There is evidence that some groups of Australian and American gay men are considering HIV-positive partners’ undetectable viral load and the time elapsed since an HIV-negative partner last tested when making decisions about using condoms, according to studies presented to the Eighth International AIDS Society Conference (IAS 2015) in Vancouver, Canada, on Tuesday.
‘Sero-sorting’ refers to the practice of people choosing sexual partners they perceive to have the same HIV status as themselves, or of choosing not to use condoms with such partners. But it is clear that the scenarios are not necessarily as simple as HIV-negative people pairing up with other HIV-negative people, or of HIV-positive people sticking with HIV-positive people.
Gay men may decide which partner takes the receptive (‘bottom’) role dependent on each man’s HIV status. An HIV-negative person may consider that having condomless sex with an HIV-positive person who has an undetectable viral load is safer than doing so with someone who claims to be HIV-negative but last tested a year ago. But engaging in these ‘sero-adaptive’ behaviours depends on individuals’ and communities' level of understanding of HIV transmission factors and can also be limited by HIV stigma.
The first set of data come from Opposites Attract, a cohort of gay couples where one partner has HIV and the other does not. The cohort were recruited to help make assessments of the risk of HIV transmission during sex between men, especially when viral load is undetectable. Those results were not presented in Vancouver (data collection is ongoing). The current analysis examined how sexual behaviour might be influenced by the HIV-negative partner’s perception of his partner’s viral load.
At present, the cohort includes 147 couples in Australia, 71 couples in Brazil and 55 couples in Thailand. Participants’ average age is 35, almost all identify as gay and half are university-educated. Over two-thirds of the couples live together, although 41% have been together for less than a year.
In Australia and Brazil, almost all of the HIV-positive partners were taking HIV treatment and had an undetectable viral load. Until recently, Thai treatment guidelines were more restrictive and only half the Thai men were on treatment.
But the researchers were more interested in the HIV-negative partner’s beliefs about his partner’s viral load than what it actually was. In Australia, 77% thought it was undetectable, not so far off the actual figure of 87%. Not knowing what it might be was more commonly reported by the men in Brazil (14%) and Thailand (38%). Of those who thought they knew the result, most said they had been told by their partner and very few (2%) guessed or assumed it.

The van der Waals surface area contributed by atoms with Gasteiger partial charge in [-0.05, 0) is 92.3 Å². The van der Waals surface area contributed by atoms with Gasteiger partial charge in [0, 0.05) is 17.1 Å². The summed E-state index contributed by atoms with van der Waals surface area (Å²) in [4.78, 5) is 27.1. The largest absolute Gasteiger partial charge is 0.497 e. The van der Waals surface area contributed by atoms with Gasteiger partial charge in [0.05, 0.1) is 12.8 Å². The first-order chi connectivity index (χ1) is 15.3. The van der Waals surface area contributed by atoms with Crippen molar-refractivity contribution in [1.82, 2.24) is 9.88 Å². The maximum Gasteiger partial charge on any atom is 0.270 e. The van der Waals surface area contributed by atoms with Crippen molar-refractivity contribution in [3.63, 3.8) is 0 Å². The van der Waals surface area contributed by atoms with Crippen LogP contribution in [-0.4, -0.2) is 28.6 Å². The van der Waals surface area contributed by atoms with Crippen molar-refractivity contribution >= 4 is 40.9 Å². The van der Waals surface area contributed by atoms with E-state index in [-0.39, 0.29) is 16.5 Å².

Two-thirds of the Australian couples reported having sex without a condom together. Moreover, when Australian men perceived viral load to be undetectable they were three times more likely to have sex without a condom (odds ratio 3.2, 95% confidence interval 1.4-7.2).
Sex without a condom was reported by fewer Brazilian couples (42%) or Thai couples (29%). Beliefs about detectability made no difference to sexual practice.
But Thai and Australian men who, in general, believed that HIV treatment could reduce the risk of transmission, were more likely to have sex without a condom.
Presenting the findings, Ben Bavinton of the University of New South Wales noted factors which might explain why the Brazilian and Thai men were not taking viral load into account in the same way as the Australian men. There may be less awareness of viral load results, dialogue with clinicians about treatment as prevention, and capacity to determine how to incorporate new scientific findings into sexual lives. In contrast, community education campaigns in Australian gay communities have discussed the preventive benefits of HIV treatment.
Data were also presented from Seattle, an American city whose gay community is thought to have a relatively sophisticated understanding of these issues. At a sexual health clinic, data were collected from 1011 HIV-negative and 203 HIV-positive respondents in 2014 and 2015.
Based on self-report, 86% of HIV-negative men said that they had asked at least one HIV-positive partner about whether he was on HIV treatment or had an undetectable viral load. Two thirds based subsequent sexual decisions on this information, with these men more likely to have sex without a condom than others.
The men who ask partners about HIV treatement and viral load also appear to be less likely to acquire HIV than those who don’t. However, few participants have acquired HIV while in the study, so this finding should be treated with caution.
Also based on self-report, 86% said they had asked their last (HIV-negative) sexual partner about how recently he had taken an HIV test. Over half the partners claimed to have tested in the previous three months. Sex without a condom was more commonly reported when the HIV test was recent than when it was not, with many participants saying that it had influenced their decision-making.
Bavinton BR et al. Viral load awareness and risk behaviour in male serodiscordant couples in Australia, Brazil and Thailand. 8th International AIDS Society Conference on HIV Pathogenesis, Treatment, and Prevention. Vancouver, July 19-22, 2015. Abstract TUAC0306.
Khosropour CM et al. Nuanced seroadaptive behaviors among Seattle men who have sex with men (MSM): sexual decision-making based on ART use/viral load and recency of partner HIV testing. 8th International AIDS Society Conference on HIV Pathogenesis, Treatment, and Prevention. Vancouver, July 19-22, 2015. Abstract TUAC0305.
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